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J Am Soc Nephrol. 2014 May;25(5):939-51. doi: 10.1681/ASN.2013030233. Epub 2014 Jan 16.

Global analysis reveals the complexity of the human glomerular extracellular matrix.

Author information

1
Wellcome Trust Centre for Cell-Matrix Research and Faculty of Medical and Human Sciences, University of Manchester, Manchester, United Kingdom; Rachel.Lennon@manchester.ac.uk.
2
Wellcome Trust Centre for Cell-Matrix Research and.
3
Wellcome Trust Centre for Cell-Matrix Research and Faculty of Medical and Human Sciences, University of Manchester, Manchester, United Kingdom;
4
Biological Mass Spectrometry Core Facility, Faculty of Life Sciences, and.
5
Faculty of Medical and Human Sciences, University of Manchester, Manchester, United Kingdom;
6
Division of Nephrology, Department of Medicine, Vanderbilt University Medical Center, Nashville, Tennessee; and Department of Medicine, Veterans Affairs Hospital, Nashville, Tennessee.

Abstract

The glomerulus contains unique cellular and extracellular matrix (ECM) components, which are required for intact barrier function. Studies of the cellular components have helped to build understanding of glomerular disease; however, the full composition and regulation of glomerular ECM remains poorly understood. We used mass spectrometry-based proteomics of enriched ECM extracts for a global analysis of human glomerular ECM in vivo and identified a tissue-specific proteome of 144 structural and regulatory ECM proteins. This catalog includes all previously identified glomerular components plus many new and abundant components. Relative protein quantification showed a dominance of collagen IV, collagen I, and laminin isoforms in the glomerular ECM together with abundant collagen VI and TINAGL1. Protein network analysis enabled the creation of a glomerular ECM interactome, which revealed a core of highly connected structural components. More than one half of the glomerular ECM proteome was validated using colocalization studies and data from the Human Protein Atlas. This study yields the greatest number of ECM proteins relative to previous investigations of whole glomerular extracts, highlighting the importance of sample enrichment. It also shows that the composition of glomerular ECM is far more complex than previously appreciated and suggests that many more ECM components may contribute to glomerular development and disease processes. The mass spectrometry proteomics data have been deposited to the ProteomeXchange Consortium with the dataset identifier PXD000456.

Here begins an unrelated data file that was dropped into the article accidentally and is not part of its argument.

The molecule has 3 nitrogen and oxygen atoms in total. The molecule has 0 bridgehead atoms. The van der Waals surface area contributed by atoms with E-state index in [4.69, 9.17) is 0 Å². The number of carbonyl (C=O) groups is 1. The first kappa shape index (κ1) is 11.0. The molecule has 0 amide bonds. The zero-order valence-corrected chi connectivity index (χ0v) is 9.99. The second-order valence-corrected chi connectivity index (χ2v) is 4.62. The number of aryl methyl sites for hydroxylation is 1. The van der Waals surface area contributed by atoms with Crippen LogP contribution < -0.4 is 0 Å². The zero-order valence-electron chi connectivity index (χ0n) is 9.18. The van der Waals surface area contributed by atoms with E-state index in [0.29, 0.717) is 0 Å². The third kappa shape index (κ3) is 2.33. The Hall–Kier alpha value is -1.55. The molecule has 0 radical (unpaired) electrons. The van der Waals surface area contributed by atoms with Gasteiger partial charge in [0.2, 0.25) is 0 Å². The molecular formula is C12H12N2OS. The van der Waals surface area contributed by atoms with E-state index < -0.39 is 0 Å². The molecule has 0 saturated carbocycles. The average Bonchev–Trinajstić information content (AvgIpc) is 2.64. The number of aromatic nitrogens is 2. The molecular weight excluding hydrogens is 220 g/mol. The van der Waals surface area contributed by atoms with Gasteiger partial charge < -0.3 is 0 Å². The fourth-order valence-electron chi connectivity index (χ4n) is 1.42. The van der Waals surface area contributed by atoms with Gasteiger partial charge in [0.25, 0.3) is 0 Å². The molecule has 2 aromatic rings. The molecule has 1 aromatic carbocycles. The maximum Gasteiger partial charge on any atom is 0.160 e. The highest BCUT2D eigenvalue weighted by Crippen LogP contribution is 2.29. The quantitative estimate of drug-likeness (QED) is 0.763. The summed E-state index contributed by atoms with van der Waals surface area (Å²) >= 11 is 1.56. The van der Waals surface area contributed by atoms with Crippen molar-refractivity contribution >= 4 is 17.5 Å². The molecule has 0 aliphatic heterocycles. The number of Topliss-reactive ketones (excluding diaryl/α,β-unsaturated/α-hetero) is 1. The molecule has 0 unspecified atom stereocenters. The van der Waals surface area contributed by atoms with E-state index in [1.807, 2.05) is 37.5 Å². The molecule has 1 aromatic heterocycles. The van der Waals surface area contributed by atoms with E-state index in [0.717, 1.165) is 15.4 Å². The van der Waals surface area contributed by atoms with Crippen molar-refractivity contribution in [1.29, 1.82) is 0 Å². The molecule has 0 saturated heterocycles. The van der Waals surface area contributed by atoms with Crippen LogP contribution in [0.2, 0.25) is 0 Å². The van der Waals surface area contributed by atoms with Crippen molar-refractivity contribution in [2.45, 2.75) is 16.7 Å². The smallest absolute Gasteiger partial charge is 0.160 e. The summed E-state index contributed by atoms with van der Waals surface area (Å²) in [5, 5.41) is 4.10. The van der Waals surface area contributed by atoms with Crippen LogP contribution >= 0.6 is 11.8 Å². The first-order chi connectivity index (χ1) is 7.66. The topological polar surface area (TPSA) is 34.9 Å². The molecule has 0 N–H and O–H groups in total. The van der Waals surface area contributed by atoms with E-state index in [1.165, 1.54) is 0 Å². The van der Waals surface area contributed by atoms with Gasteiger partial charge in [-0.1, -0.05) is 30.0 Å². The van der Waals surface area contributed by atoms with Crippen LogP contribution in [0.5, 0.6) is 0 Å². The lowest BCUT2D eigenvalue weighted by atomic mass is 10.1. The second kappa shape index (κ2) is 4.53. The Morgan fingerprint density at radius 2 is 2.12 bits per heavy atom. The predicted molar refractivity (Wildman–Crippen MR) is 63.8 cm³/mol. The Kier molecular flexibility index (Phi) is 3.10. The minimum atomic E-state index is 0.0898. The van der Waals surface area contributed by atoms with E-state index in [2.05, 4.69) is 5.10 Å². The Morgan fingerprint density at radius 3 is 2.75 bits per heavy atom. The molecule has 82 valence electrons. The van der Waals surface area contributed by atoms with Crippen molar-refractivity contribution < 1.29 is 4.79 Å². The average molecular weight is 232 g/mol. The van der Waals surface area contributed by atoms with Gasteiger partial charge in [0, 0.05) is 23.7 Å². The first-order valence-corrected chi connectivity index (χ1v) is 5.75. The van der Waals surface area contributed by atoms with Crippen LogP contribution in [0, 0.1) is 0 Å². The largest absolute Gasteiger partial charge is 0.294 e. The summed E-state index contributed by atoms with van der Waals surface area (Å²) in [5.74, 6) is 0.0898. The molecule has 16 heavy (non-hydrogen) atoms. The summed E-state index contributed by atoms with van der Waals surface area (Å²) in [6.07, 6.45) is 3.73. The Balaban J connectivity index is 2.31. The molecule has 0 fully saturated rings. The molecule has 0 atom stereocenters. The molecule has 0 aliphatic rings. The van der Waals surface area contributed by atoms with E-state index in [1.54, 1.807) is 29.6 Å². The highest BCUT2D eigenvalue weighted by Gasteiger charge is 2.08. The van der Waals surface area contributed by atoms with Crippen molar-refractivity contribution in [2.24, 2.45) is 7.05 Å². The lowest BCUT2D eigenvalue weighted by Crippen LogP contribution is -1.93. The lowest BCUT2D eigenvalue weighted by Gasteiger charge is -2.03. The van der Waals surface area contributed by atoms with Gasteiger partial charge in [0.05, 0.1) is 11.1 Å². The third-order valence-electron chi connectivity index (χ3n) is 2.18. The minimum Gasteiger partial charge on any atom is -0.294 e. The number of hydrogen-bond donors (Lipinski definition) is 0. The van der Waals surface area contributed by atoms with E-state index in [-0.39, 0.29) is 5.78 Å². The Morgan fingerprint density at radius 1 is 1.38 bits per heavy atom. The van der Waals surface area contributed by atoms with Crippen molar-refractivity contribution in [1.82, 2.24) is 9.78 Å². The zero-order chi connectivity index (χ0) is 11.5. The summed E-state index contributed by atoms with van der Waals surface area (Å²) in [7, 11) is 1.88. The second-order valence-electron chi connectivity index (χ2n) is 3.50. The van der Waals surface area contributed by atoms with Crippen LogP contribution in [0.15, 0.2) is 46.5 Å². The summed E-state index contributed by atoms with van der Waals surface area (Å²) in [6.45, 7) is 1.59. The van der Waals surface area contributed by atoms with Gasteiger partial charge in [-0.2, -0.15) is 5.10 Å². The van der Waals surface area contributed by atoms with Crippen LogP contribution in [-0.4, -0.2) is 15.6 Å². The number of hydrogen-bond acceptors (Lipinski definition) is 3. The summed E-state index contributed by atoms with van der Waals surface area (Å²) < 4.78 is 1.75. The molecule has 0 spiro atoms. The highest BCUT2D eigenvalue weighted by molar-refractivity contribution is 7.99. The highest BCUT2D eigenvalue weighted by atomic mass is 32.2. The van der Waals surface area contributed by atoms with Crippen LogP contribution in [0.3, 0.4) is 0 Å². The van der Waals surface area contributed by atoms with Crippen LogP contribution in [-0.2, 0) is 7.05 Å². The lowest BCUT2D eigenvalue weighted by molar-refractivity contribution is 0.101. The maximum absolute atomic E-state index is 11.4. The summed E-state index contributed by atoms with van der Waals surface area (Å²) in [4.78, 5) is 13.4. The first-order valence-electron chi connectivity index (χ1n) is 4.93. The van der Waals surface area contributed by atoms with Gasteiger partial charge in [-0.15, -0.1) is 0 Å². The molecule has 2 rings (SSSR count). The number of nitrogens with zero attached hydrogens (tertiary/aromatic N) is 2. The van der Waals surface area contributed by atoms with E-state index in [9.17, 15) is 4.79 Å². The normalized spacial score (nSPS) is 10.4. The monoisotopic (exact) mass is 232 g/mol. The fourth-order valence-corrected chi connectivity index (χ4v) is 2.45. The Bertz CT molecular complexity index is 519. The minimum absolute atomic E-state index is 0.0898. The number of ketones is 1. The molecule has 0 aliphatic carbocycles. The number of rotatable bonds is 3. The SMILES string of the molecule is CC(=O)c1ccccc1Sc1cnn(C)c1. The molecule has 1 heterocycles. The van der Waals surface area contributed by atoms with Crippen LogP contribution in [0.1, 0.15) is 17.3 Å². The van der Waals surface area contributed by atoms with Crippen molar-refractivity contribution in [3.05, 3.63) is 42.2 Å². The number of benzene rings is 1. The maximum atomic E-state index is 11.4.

PMID:
24436468
PMCID:
PMC4005295
DOI:
10.1681/ASN.2013030233
[Indexed for MEDLINE]
Free PMC Article

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